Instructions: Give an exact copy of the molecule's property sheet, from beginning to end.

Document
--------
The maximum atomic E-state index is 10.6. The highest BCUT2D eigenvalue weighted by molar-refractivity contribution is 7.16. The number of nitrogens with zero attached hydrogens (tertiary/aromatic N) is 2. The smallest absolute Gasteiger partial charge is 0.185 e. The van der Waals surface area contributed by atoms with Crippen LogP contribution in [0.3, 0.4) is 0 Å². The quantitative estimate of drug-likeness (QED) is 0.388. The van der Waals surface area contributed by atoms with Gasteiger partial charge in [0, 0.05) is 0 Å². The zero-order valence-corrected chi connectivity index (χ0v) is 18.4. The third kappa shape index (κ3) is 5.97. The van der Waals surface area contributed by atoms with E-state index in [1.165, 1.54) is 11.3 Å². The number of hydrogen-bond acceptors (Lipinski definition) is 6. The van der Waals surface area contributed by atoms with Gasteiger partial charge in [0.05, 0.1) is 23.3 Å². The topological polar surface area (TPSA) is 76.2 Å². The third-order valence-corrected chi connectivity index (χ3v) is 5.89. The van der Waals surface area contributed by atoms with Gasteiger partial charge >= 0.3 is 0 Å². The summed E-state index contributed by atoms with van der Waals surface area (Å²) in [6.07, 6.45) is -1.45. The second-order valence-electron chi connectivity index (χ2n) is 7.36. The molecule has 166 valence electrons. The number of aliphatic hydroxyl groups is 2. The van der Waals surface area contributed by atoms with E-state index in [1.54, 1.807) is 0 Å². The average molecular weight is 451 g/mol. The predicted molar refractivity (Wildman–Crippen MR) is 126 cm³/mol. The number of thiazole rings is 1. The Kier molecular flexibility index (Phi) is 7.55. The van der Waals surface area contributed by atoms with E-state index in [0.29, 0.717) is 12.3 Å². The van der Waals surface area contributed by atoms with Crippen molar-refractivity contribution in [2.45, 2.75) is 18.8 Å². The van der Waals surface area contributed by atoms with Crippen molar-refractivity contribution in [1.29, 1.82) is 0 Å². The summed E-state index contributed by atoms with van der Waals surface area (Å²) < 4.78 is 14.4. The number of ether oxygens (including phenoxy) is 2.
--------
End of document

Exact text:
The maximum atomic E-state index is 10.6. The highest BCUT2D eigenvalue weighted by molar-refractivity contribution is 7.16. The number of nitrogens with zero attached hydrogens (tertiary/aromatic N) is 2. The smallest absolute Gasteiger partial charge is 0.185 e. The van der Waals surface area contributed by atoms with Crippen LogP contribution in [0.3, 0.4) is 0 Å². The quantitative estimate of drug-likeness (QED) is 0.388. The van der Waals surface area contributed by atoms with Gasteiger partial charge in [0, 0.05) is 0 Å². The zero-order valence-corrected chi connectivity index (χ0v) is 18.4. The third kappa shape index (κ3) is 5.97. The van der Waals surface area contributed by atoms with E-state index in [1.165, 1.54) is 11.3 Å². The number of hydrogen-bond acceptors (Lipinski definition) is 6. The van der Waals surface area contributed by atoms with Gasteiger partial charge in [0.05, 0.1) is 23.3 Å². The topological polar surface area (TPSA) is 76.2 Å². The third-order valence-corrected chi connectivity index (χ3v) is 5.89. The van der Waals surface area contributed by atoms with Gasteiger partial charge >= 0.3 is 0 Å². The summed E-state index contributed by atoms with van der Waals surface area (Å²) in [6.07, 6.45) is -1.45. The second-order valence-electron chi connectivity index (χ2n) is 7.36. The molecule has 166 valence electrons. The number of aliphatic hydroxyl groups is 2. The van der Waals surface area contributed by atoms with E-state index in [1.54, 1.807) is 0 Å². The average molecular weight is 451 g/mol. The predicted molar refractivity (Wildman–Crippen MR) is 126 cm³/mol. The number of thiazole rings is 1. The Kier molecular flexibility index (Phi) is 7.55. The van der Waals surface area contributed by atoms with E-state index in [0.29, 0.717) is 12.3 Å². The van der Waals surface area contributed by atoms with Crippen molar-refractivity contribution in [2.45, 2.75) is 18.8 Å². The van der Waals surface area contributed by atoms with Crippen molar-refractivity contribution in [1.29, 1.82) is 0 Å². The summed E-state index contributed by atoms with van der Waals surface area (Å²) < 4.78 is 14.4. The number of ether oxygens (including phenoxy) is 2.